“There is a great literary scene [in Seattle], but I still think there’s work to be done to spotlight more representative voices of Native Americans or indigenous people,” said Casandra Lopez (of the Chicana, Cahuilla, Luiseno and Tongva tribes).
This Friday, Lopez and two other female Native American prose writers will share that spotlight at Richard Hugo House, an organization that offers support and resources to local writers.
Lopez and Elissa Washuta (Cowlitz) will read alongside visiting author Erika J. Wurth (Apache, Chickasaw and Cherokee). Wurth will read a selection from her new book, “Crazy Horse’s Girlfriend.”
Wurth, an associate professor of creative writing at Western Illinois University, said she doesn’t want to speak for any other natives, or even for her own tribe.
“Ultimately, my only goal was to write a very organic project but also an imaginative version of what I knew growing up,” Wurth said.
The main character of Wurth’s semi-autobiographical novel is Margaritte, an ambitious 16-year-old living in Idaho Springs, Colo. In an attempt to escape what she believes to be her impending future of substance abuse, unemployment and poverty, she and her new boyfriend run away together. In an ironic turn of events, Margaritte finds herself mirroring the lifestyles of those she loathed when she is forced to start dealing drugs and unexpectedly becomes pregnant.
Like Margaritte, Wurth was interested in literature throughout her youth. Both she and her character used reading as an escape from the trauma inflicted by an alcoholic parent. When confronting sensitive topics such as these, Wurth said that some writers feel conflicted about perpetuating the cultural stereotypes so often placed on native people—but she said it’s not a concern for her.
“There are a lot of writers who are really funny and self-referential about that, but I’m better at being sort of organic, showing things as they are,” Wurth said.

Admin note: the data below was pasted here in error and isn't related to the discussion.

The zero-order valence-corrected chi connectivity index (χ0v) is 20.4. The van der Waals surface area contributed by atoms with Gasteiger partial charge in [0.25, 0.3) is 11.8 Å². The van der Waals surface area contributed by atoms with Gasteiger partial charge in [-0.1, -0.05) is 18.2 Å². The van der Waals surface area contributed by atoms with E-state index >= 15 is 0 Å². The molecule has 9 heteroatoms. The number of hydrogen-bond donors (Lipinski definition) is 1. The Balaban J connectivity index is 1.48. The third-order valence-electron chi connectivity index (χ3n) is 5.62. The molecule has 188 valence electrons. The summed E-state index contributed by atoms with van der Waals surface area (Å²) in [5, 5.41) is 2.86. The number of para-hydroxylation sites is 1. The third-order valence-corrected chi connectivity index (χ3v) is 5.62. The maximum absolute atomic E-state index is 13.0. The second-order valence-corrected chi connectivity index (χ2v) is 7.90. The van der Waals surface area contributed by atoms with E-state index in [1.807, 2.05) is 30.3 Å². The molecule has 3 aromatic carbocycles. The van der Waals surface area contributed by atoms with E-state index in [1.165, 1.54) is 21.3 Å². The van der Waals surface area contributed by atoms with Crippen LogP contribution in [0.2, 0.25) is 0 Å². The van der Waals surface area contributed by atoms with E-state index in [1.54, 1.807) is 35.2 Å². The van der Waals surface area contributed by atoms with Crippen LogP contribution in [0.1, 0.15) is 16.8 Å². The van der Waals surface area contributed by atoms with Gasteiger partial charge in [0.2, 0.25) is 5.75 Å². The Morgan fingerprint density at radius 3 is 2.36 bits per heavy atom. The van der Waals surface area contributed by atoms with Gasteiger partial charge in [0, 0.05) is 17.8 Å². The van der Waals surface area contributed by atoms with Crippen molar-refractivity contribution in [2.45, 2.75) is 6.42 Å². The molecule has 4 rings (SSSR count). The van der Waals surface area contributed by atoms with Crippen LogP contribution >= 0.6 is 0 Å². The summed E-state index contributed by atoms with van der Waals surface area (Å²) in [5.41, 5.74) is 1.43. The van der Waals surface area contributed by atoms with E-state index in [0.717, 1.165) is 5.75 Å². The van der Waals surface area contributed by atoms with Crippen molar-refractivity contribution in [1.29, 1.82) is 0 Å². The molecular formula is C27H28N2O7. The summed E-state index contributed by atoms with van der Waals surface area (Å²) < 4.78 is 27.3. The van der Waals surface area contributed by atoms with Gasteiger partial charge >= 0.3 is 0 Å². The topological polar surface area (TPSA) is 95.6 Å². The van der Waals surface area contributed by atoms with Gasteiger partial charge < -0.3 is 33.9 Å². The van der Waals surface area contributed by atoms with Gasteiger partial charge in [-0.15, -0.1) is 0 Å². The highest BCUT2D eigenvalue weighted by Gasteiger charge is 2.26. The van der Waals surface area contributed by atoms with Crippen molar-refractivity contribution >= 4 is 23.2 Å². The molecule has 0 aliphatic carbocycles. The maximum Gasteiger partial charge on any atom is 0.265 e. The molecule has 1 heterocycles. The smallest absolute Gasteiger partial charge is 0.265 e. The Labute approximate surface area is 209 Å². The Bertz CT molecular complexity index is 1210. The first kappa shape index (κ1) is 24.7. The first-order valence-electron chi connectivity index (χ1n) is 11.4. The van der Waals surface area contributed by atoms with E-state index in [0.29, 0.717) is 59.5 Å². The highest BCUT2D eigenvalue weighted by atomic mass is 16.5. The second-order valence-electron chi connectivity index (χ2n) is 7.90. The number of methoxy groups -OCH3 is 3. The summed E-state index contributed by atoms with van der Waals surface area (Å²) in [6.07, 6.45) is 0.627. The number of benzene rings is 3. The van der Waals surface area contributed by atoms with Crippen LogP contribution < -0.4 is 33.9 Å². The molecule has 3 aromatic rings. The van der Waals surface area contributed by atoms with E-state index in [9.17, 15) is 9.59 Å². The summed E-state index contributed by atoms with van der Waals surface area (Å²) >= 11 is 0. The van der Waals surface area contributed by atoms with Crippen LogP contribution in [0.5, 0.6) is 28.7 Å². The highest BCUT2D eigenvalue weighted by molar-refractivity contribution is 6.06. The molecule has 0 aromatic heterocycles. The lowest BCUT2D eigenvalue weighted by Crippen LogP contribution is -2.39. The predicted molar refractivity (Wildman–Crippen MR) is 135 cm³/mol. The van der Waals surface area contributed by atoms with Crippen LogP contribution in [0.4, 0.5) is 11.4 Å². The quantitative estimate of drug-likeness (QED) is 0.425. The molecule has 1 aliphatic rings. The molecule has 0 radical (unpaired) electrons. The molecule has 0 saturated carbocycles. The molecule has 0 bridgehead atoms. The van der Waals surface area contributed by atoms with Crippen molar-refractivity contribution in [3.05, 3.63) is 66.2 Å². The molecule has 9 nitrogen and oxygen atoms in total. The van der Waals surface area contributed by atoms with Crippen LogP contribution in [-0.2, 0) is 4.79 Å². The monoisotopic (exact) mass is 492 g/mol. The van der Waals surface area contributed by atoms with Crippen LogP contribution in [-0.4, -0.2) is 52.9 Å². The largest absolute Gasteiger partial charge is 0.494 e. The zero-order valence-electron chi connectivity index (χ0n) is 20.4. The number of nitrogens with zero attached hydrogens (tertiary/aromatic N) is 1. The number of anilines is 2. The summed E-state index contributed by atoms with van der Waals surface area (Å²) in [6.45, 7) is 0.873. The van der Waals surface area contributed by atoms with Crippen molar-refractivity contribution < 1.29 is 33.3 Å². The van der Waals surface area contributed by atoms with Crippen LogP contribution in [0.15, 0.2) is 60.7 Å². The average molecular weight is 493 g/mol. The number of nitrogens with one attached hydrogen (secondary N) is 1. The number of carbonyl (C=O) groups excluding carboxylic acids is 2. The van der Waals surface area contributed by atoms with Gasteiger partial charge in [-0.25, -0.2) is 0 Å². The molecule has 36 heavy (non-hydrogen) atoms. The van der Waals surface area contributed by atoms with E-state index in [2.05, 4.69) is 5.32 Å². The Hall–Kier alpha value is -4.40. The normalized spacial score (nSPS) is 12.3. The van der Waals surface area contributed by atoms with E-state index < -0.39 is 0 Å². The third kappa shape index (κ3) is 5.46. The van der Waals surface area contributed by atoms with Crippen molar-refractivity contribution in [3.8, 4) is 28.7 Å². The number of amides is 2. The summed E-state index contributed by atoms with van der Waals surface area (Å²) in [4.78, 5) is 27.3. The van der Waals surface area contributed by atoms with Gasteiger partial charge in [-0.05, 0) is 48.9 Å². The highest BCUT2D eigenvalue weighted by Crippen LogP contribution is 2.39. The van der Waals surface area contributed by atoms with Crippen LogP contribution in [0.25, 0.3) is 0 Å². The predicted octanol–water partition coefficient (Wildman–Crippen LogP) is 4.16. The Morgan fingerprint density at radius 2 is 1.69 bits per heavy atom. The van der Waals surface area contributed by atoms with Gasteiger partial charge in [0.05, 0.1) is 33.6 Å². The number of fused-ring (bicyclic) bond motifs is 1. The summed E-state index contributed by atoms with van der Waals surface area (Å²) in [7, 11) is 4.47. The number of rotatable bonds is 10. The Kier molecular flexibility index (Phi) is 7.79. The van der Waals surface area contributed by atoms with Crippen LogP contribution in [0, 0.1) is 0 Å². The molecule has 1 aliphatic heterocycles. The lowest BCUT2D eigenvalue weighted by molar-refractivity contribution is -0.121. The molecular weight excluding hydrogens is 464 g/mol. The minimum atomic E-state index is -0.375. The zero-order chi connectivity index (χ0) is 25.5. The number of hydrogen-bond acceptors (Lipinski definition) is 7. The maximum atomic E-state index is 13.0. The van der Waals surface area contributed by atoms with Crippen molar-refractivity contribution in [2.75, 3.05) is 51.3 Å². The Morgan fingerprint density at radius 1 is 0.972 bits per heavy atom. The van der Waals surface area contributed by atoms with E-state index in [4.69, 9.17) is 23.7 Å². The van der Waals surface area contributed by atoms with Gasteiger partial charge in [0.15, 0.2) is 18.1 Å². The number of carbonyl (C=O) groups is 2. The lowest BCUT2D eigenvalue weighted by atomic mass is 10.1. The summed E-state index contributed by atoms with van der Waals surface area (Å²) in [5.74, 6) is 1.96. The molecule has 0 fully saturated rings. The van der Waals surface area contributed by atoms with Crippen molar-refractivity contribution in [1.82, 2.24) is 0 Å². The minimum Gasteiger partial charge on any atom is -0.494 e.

Along with authentic details, setting was of the utmost importance to Wurth when shaping her story. For a region so densely populated with American Indians, Wurth was troubled by the absence of native voices in the Denver literary community. With “Crazy Horse’s Girlfriend,” Wurth hopes to place more attention on the experiences of Denver’s Native Americans.
Casandra Lopez will read an excerpt from her nonfiction essay “Secret Keeper” at the Hugo House event. The essay will be published in the fall issue of the Waxwing Journal, which seeks to promote diverse contemporary American literature alongside international voices.
Lopez described the work as an “intense, emotional piece.” With carefully chosen diction and lyrical prose, she illustrates the devastating emotion she and her family endured while grieving the loss of her younger brother, who was murdered four years ago.
“Often times you just read about them in the paper, you get a name, the facts, the numbers,” Lopez said. “But you don’t really get their life or understand what goes on in the family’s life beyond the murder or the death. I was trying to capture that… I also wanted to talk about how grief doesn’t end. Even after a year there’s still grief, there are feelings of loss. It sort of changes, but it doesn’t really end.”
She began writing this piece in the form of poetry, a medium she found to be most effective in processing the early stages of her grief. Eventually Lopez transitioned into essay format with a series of paragraphs that use figurative language.
“The poetic elements [of the essay] create balance with the subject matter,” Lopez said.
“What’s cathartic and fulfilling about it is the connection I make with other people who’ve experienced similar experiences,” Lopez said.
Elissa Washuta, the third writer being featured in the event, is touring her debut memoir, “My Body is a Book of Rules.” Washuta’s memoir chronicles her experience of living with bipolar disorder and helps expose the lack of understanding among those unaffected by mental illnesses.
Navigating the manic highs and lows of her illness, the adverse side effects of her medications, sexual assault, and her struggle to identify with her Native American heritage, Washuta provides a deeply personal account of her history of adversity.
“I wanted to create something that was as true to my memory as possible,” Washuta told Seattle Weekly. She said her goal was to show readers “what it’s like to be in so much terror and to have such an ill brain. I want my book to get a good conversation going.”
The event will take place this Friday, Oct. 3 at Hugo House at 7 p.m.
Darlene may be reached at [email protected]